BookWatch: Dreaming of retiring abroad? Watch out for these 3 giant pitfalls
You can read plenty of articles about how great it is to retire abroad. My husband and I are thankful every single day that we moved to Mexico five years ago. That said, moving abroad is a little scary and it’s not for everyone. I’ve met many people who love it and couldn’t imagine going back, but there are also those who decided it wasn’t for them.
The good news: It’s OK to try it out and return to the U.S. if you don’t like it. You won’t have to wonder “What if…” One of my podcast guests did that and is really glad to have gone for it, even though it did not work out.
And remember: Many people experience a sense of “What have I done?” at about three months after a move. This mini-setback is typically gone by the sixth month.
These are the three biggest reasons your overseas retirement might not work out.
You moved for the wrong reason
Changing locations alone will rarely make you happy if you’re unhappy in your current environment. Sometimes people feel animosity toward a place (or relationship) when they are “done”. I urge you to try gratitude instead. Plan to be happy and grateful exactly where you are right now.
I lived near the charming downtown area in Orange, Calif., for over 20 years. We knew over a year in advance that we’d be moving away. During my walks through the area, I was intentional in soaking it all up, taking it all in like taking a deep breath, as if I’d never see it again. I felt incredibly grateful that final year, a sense of joy and completeness as if a chapter of my book was closing.
While we were “done” with our life in California, we weren’t running away from something as much as running toward something else: a simpler and more joy-filled life. We were tired of the concrete jungle, six lanes of traffic in each direction (none moving) and the incredible high cost of living in Orange County.
Instead of seeking external factors for a “perfect retirement location,” figure out who you are and what you really want in your life. Know exactly what’s most important and nonnegotiable.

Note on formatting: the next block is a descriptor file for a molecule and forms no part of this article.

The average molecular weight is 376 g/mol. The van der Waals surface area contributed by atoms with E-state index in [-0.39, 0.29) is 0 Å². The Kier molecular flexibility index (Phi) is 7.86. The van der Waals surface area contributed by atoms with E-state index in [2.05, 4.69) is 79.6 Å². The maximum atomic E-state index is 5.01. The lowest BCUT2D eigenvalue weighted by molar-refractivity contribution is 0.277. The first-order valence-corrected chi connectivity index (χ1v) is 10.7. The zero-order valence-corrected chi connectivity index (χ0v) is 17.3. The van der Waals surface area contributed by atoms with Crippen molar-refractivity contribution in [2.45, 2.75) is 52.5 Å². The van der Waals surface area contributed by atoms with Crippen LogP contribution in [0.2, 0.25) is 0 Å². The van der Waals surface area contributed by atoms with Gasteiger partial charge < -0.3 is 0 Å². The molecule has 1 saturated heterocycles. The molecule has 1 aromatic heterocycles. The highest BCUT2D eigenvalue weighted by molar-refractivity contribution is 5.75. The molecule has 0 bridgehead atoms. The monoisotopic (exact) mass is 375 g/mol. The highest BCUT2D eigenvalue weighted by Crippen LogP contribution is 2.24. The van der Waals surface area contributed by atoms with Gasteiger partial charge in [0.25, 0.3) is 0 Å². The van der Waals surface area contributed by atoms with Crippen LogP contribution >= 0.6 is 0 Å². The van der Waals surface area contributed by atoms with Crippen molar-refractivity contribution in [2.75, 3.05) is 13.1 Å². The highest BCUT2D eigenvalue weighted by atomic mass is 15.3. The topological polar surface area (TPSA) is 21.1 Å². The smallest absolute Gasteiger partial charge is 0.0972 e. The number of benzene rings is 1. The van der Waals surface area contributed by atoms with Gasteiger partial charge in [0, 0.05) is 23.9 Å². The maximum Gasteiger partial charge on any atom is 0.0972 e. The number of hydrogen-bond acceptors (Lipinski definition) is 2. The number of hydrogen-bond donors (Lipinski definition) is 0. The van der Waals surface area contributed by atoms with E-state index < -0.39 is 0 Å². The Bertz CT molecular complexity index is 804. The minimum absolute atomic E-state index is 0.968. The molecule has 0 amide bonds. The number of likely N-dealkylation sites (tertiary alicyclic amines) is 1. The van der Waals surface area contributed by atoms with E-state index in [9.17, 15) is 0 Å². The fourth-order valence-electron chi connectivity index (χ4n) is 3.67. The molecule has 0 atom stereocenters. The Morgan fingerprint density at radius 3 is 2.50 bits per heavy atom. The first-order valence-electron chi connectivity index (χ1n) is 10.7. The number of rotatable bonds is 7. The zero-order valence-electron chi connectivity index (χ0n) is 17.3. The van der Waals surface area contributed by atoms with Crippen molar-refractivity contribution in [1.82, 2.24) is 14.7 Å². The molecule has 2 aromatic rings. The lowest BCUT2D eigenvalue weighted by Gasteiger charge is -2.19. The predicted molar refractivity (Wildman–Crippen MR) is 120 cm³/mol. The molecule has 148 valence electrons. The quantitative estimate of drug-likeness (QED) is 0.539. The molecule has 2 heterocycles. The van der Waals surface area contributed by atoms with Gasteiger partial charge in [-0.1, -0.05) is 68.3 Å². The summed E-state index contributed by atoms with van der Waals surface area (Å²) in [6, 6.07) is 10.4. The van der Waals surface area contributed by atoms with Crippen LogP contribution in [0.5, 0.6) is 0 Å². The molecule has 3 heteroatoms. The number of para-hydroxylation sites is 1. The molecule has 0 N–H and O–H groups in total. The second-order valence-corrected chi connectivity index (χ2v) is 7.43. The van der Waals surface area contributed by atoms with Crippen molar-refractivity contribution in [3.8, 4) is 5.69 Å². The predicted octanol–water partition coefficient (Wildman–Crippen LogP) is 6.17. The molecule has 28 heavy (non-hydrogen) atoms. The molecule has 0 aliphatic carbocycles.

For example, I told my husband shortly after we met that this Minnesota girl was DONE with snow. Tom was a black diamond skier but decided his knees should retire. He took up golf and tennis so we have compatible interests. He was an avid sailor. Our first two dates were sailing to make sure I didn’t get seasick—that would have been a deal breaker for him.
Read: Considering moving abroad? These are the greatest benefits of expat life
You had unrealistic expectations
Many people retire without a well-thought-out plan. They neglect to define what their new daily life will look like. Being retired with an income stream is not a plan. It defines your situation, but not how you’ll spend your days.
Without structure or purpose, people can drift. Not knowing what else to do, some may head to the bar every day or just sit in a new place and wonder why they moved at all. The place you love on vacation may not bring the same joy when living there.
One woman I met moved to Mexico to retire. Then she moved several times around Cancún, looking for happiness, which turned out to be illusive. She decided return to live in the United States, got a small apartment and took a job as a cashier. Not knowing what else to do, she went back to her old life.
Naming what is important to you at the beginning of your search will help you find places that fit your vision of paradise and help you craft a plan for your new life. Do you need to learn a new language? Are you willing to do that?